WPP’s Mark Read calls for 'collaborative effort' on net zero and sets 2025 target

Mark Read: has claimed pledge is an industry first
Mark Read: has claimed pledge is an industry first

Holding company used Earth Day as platform to make announcement on commitments

WPP has set out a commitment to net zero carbon emissions across its own operations by 2025 and throughout its supply chain, including media, by 2030. The agency network, which manages more than $60bn media spend on behalf of clients, including Ford, used Earth Day as a platform for its announcement. 

Two-thirds of its top clients, the network says, have already committed to set their own science-based reduction targets, and WPP is ready to “play an important role in helping them to meet those targets”, said Mark Read, WPP’s chief executive.

To achieve the first target, WPP’s electricity will be 100% renewably sourced by 2025. The second target, which encompasses the placement of ads, will involve WPP working through Group M with media partners to develop industry-wide standards for the measurement and elimination of carbon emitted from the placement of ads.

Read said: “When we looked at our carbon footprint in the broadest possible sense, only 2% of our five-and-a-half million tonnes of CO2 equivalent was making and buying things directly under our control, and 98% is our broader impact.

That includes media, which makes up about 55% of the total, and production, which is about 14%, he said. 

To have an impact, we need to tackle media, and we need to tackle production: there needs to be a collaborative effort across the whole industry, between agency groups, and clients, and media production companies.”

WPP has been making strides towards net zero for some time, as a founding member of the Advertising Association’s Ad Net Zero movement, and having purchased 65% of its electricity from renewable sources in 2020, including 100% of electricity bought in the US, UK, Canada and most of Europe. However, the extension of net zero targets to include the media and production supply chain is being claimed as an industry first.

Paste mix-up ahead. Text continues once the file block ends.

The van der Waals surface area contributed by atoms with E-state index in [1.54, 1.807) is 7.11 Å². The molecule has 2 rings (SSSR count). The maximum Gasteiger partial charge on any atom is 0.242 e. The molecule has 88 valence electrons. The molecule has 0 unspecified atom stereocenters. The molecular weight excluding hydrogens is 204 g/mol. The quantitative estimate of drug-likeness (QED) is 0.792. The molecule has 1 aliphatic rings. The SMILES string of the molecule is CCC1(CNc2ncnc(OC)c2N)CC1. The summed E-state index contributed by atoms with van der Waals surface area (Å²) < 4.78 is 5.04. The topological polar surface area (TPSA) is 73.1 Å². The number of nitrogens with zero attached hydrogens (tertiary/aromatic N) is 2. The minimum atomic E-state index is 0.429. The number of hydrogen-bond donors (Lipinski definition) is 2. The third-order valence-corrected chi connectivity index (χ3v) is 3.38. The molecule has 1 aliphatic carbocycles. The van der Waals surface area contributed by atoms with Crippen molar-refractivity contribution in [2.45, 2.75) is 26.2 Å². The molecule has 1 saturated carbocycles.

“In media terms, it comes down to the hard work of figuring out what carbon is emitted by clicking on a video on YouTube, or a piece of outdoor, particularly as it becomes more digital, or indeed a newspaper or print magazine, so understanding that and working with partners to reduce it over the next nine years," Read said.

WPP acknowledges that many of its media partners, including Facebook and Google, have made their own commitments to reach net zero by 2030, while Microsoft has gone further with a pledge to be net positive.

“So we can be confident that many of our media partners will meet those targets by 2030,” Read said. “This will be a way of encouraging others to do the same thing, and those companies that are more aggressive in reducing their carbon impact will benefit over time.”

There have been lessons learned from the pandemic, Read added. For example, 98% of all footage shot by WPP agencies is never used, so the group is considering how this can be employed.

“We're looking at working with Microsoft and other technology partners on indexing a lot of our films so we can go back and look at what we can use.”

To ensure best practice guidelines are adhered to, WPP will submit its emissions reduction targets to the UN-backed Science Based Targets Initiative for independent validation. 

The spotlight is firmly on carbon reduction in the run-up to the UN Climate Change COP26, due to be hosted by the UK in Glasgow this November to accelerate action towards the goals of the Paris Agreement.

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